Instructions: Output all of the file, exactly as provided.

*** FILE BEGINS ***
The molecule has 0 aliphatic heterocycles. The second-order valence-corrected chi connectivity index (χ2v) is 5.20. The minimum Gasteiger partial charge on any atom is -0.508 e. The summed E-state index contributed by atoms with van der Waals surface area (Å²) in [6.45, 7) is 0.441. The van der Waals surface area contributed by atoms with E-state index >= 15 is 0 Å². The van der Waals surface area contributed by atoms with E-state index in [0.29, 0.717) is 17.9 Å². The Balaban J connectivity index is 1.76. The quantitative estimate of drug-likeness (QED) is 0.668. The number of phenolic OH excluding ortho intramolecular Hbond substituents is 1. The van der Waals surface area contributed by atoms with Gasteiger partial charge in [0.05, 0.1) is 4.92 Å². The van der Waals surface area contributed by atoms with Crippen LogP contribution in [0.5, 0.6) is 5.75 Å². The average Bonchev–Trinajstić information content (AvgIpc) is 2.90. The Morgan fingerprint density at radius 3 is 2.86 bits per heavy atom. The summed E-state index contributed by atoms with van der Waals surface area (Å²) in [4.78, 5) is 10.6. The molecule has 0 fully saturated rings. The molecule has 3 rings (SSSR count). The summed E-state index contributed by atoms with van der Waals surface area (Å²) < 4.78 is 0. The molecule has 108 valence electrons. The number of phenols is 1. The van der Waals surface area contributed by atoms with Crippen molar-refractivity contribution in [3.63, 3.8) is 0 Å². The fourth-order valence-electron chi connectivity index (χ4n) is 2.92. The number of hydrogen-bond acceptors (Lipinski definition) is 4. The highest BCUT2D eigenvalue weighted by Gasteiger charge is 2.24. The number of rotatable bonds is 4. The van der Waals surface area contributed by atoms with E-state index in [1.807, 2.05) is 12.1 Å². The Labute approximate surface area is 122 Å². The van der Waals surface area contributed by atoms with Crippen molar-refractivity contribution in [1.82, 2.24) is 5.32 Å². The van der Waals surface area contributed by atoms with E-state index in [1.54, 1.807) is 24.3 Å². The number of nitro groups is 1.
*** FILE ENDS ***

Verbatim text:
The molecule has 0 aliphatic heterocycles. The second-order valence-corrected chi connectivity index (χ2v) is 5.20. The minimum Gasteiger partial charge on any atom is -0.508 e. The summed E-state index contributed by atoms with van der Waals surface area (Å²) in [6.45, 7) is 0.441. The van der Waals surface area contributed by atoms with E-state index >= 15 is 0 Å². The van der Waals surface area contributed by atoms with E-state index in [0.29, 0.717) is 17.9 Å². The Balaban J connectivity index is 1.76. The quantitative estimate of drug-likeness (QED) is 0.668. The number of phenolic OH excluding ortho intramolecular Hbond substituents is 1. The van der Waals surface area contributed by atoms with Gasteiger partial charge in [0.05, 0.1) is 4.92 Å². The van der Waals surface area contributed by atoms with Crippen LogP contribution in [0.5, 0.6) is 5.75 Å². The average Bonchev–Trinajstić information content (AvgIpc) is 2.90. The Morgan fingerprint density at radius 3 is 2.86 bits per heavy atom. The summed E-state index contributed by atoms with van der Waals surface area (Å²) in [4.78, 5) is 10.6. The molecule has 0 fully saturated rings. The molecule has 3 rings (SSSR count). The summed E-state index contributed by atoms with van der Waals surface area (Å²) < 4.78 is 0. The molecule has 108 valence electrons. The number of phenols is 1. The van der Waals surface area contributed by atoms with Crippen molar-refractivity contribution in [3.63, 3.8) is 0 Å². The fourth-order valence-electron chi connectivity index (χ4n) is 2.92. The number of hydrogen-bond acceptors (Lipinski definition) is 4. The highest BCUT2D eigenvalue weighted by Gasteiger charge is 2.24. The number of rotatable bonds is 4. The van der Waals surface area contributed by atoms with E-state index in [1.807, 2.05) is 12.1 Å². The Labute approximate surface area is 122 Å². The van der Waals surface area contributed by atoms with Crippen molar-refractivity contribution in [1.82, 2.24) is 5.32 Å². The van der Waals surface area contributed by atoms with E-state index in [1.54, 1.807) is 24.3 Å². The number of nitro groups is 1.